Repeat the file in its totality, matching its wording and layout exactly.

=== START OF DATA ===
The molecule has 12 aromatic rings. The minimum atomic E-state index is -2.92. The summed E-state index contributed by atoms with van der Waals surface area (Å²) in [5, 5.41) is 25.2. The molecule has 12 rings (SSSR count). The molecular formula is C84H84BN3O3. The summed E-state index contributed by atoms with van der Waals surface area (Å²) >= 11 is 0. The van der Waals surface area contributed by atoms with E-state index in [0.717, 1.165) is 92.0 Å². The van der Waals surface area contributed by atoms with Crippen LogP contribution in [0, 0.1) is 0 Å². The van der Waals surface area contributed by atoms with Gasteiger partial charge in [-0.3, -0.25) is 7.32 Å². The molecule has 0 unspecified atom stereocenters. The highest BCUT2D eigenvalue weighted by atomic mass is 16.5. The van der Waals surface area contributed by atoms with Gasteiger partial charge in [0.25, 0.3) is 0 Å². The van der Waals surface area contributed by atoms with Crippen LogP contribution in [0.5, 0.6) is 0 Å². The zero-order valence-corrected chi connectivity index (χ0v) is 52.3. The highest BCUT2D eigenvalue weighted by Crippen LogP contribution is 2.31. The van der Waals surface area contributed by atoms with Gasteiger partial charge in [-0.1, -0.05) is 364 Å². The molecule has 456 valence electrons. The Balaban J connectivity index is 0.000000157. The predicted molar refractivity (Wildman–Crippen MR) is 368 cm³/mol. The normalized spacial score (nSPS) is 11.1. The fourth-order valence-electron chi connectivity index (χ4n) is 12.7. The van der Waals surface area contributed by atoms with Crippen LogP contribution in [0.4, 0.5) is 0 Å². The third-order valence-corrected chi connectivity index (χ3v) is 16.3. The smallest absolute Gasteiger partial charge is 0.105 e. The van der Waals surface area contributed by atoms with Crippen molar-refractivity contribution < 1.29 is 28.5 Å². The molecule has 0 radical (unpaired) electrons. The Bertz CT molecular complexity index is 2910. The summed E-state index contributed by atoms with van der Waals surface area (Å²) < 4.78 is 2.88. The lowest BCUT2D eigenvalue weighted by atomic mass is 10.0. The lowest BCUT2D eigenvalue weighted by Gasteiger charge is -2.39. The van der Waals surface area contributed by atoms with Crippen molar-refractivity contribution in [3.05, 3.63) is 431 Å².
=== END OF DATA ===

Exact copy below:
The molecule has 12 aromatic rings. The minimum atomic E-state index is -2.92. The summed E-state index contributed by atoms with van der Waals surface area (Å²) in [5, 5.41) is 25.2. The molecule has 12 rings (SSSR count). The molecular formula is C84H84BN3O3. The summed E-state index contributed by atoms with van der Waals surface area (Å²) >= 11 is 0. The van der Waals surface area contributed by atoms with E-state index in [0.717, 1.165) is 92.0 Å². The van der Waals surface area contributed by atoms with Crippen LogP contribution in [0, 0.1) is 0 Å². The van der Waals surface area contributed by atoms with Gasteiger partial charge in [-0.3, -0.25) is 7.32 Å². The molecule has 0 unspecified atom stereocenters. The highest BCUT2D eigenvalue weighted by atomic mass is 16.5. The van der Waals surface area contributed by atoms with Gasteiger partial charge in [0.25, 0.3) is 0 Å². The van der Waals surface area contributed by atoms with Crippen LogP contribution in [0.5, 0.6) is 0 Å². The zero-order valence-corrected chi connectivity index (χ0v) is 52.3. The highest BCUT2D eigenvalue weighted by Crippen LogP contribution is 2.31. The van der Waals surface area contributed by atoms with Gasteiger partial charge in [-0.1, -0.05) is 364 Å². The molecule has 456 valence electrons. The Balaban J connectivity index is 0.000000157. The predicted molar refractivity (Wildman–Crippen MR) is 368 cm³/mol. The normalized spacial score (nSPS) is 11.1. The fourth-order valence-electron chi connectivity index (χ4n) is 12.7. The van der Waals surface area contributed by atoms with Crippen LogP contribution in [0.4, 0.5) is 0 Å². The third-order valence-corrected chi connectivity index (χ3v) is 16.3. The smallest absolute Gasteiger partial charge is 0.105 e. The van der Waals surface area contributed by atoms with Crippen molar-refractivity contribution < 1.29 is 28.5 Å². The molecule has 0 radical (unpaired) electrons. The Bertz CT molecular complexity index is 2910. The summed E-state index contributed by atoms with van der Waals surface area (Å²) < 4.78 is 2.88. The lowest BCUT2D eigenvalue weighted by atomic mass is 10.0. The lowest BCUT2D eigenvalue weighted by Gasteiger charge is -2.39. The van der Waals surface area contributed by atoms with Crippen molar-refractivity contribution in [3.05, 3.63) is 431 Å².